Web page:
Stacy Davis Gates, president of what is, in effect, Chicago’s government — the Chicago Teachers Union — has at last done something helpful. Having denounced school choice as fascist (Mussolini favored it? Who knew?) and, of course, racist (what isn’t?), she has enrolled her son in a private school. This is so that (she recently explained to her union members) “he could live out his dream of being a soccer player while also having a curriculum that can meet his social and emotional needs.”
Davis Gates has erased the patina of idealism that cloaks the CTU’s sacrifice of students on the altar of its avarice. By diminishing her union, her hypocrisy might benefit its victims, who include K-12 students imprisoned in dysfunctional public schools. Other victims are the rest of the city’s shrinking population, buffeted by progressive policies implemented by politicians who are the CTU’s poodles.
Progressive politicians produce high tax rates. (Among U.S. cities, Chicago has the second-highest commercial property taxes and, as of 2021, the highest combined state and local sales taxes.) Progressive prosecutors produce demoralized police and high crime rates. (Arrests were made in just 12 percent of crimes in 2021, according to the Chicago Sun-Times.) Crime and taxes cause renters to abandon commercial real estate leases. (Kroll Bond Rating Agency says the rate of delinquent or otherwise distressed commercial real estate loans in August, in the single digits nationally, was 22.7 percent in Chicago, the worst among major U.S. cities.) Nearby retail and restaurant enterprises struggle and fail. Homeowners’ taxes rise to compensate for plunging commercial property valuations. Residents flee. Decline accelerates.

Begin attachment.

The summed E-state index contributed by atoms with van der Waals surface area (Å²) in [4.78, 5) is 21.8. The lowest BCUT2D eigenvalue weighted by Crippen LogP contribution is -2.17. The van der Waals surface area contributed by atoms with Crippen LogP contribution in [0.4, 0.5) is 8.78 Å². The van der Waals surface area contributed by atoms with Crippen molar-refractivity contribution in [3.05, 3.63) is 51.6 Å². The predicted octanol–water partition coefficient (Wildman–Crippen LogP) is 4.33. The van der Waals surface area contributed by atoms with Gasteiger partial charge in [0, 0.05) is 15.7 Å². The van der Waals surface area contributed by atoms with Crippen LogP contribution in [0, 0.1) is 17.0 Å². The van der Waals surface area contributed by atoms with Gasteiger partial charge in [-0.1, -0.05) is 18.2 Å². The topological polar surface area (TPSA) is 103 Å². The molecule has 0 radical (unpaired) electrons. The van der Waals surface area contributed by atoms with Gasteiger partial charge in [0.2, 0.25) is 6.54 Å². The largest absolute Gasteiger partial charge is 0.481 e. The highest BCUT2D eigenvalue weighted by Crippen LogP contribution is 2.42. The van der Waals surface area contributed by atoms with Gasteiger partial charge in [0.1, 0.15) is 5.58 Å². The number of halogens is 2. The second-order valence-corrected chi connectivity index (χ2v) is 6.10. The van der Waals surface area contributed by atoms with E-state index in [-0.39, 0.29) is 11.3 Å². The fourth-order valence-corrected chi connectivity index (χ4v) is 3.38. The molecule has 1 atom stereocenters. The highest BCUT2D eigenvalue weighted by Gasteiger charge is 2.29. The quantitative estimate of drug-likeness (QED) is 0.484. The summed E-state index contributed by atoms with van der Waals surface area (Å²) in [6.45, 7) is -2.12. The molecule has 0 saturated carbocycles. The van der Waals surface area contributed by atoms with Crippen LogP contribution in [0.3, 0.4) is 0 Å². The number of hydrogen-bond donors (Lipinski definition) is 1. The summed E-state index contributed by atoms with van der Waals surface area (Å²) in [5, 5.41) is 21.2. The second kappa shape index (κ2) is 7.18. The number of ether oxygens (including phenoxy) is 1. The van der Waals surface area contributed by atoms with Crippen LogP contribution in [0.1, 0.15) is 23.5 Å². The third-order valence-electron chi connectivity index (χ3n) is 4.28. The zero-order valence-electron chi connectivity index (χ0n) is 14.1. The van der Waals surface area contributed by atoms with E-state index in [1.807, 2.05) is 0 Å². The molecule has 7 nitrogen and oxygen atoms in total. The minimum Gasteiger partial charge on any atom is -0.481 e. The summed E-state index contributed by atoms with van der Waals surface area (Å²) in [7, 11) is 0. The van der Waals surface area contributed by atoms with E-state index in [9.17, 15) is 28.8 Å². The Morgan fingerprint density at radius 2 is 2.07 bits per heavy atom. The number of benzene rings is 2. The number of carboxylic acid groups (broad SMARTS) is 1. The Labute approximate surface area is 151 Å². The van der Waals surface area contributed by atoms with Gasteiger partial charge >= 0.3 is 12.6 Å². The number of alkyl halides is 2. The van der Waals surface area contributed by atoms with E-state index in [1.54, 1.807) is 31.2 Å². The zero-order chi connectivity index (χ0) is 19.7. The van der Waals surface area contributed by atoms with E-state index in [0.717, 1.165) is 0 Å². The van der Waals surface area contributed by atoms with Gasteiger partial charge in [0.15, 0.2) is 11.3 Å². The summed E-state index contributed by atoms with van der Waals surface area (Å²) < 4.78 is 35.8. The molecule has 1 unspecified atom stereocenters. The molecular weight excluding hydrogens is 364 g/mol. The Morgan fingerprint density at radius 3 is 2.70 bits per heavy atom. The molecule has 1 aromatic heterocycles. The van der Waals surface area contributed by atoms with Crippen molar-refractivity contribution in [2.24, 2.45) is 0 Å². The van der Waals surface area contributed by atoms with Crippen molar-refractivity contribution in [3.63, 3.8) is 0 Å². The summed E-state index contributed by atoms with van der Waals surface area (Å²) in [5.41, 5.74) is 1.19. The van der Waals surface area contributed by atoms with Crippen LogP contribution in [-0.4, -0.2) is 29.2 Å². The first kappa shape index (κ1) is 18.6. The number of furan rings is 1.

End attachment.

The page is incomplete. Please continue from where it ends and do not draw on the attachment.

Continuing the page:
Surely everyone should try not to be as insulting as Mrs. Clinton is. But if her political agenda is to break the American notion that we should be in charge of our own lives and free to say what we want, then what else can one feel but gratitude that she never got the chance to act on this totalitarian impulse?
New England-born-and-bred GMU Econ alum – and my former student – Jon Murphy, now teaching at my undergraduate alma mater (Nicholls State University) in the swamps of south Louisiana, puts modern ‘problems’ in historical perspective. (DBx: Jon – born, I think, in 1989 – isn’t quite correct to say that cars in the 1970s had no air-conditioning. Many did. But many did not. AC in automobiles back then certainly was not close to being universal as it is today. My parents did not own a car with AC until 1975, the year I turned 17, when they bought a used 1974 Buick LeSabre.)
One of the saddest things about the response to COVID is the vast denial among the majority about what they just did to themselves. All that work for decades to make cities like NY and SF more livable vanished in a blink for nothing but cowardice and sycophancy to corrupt elites.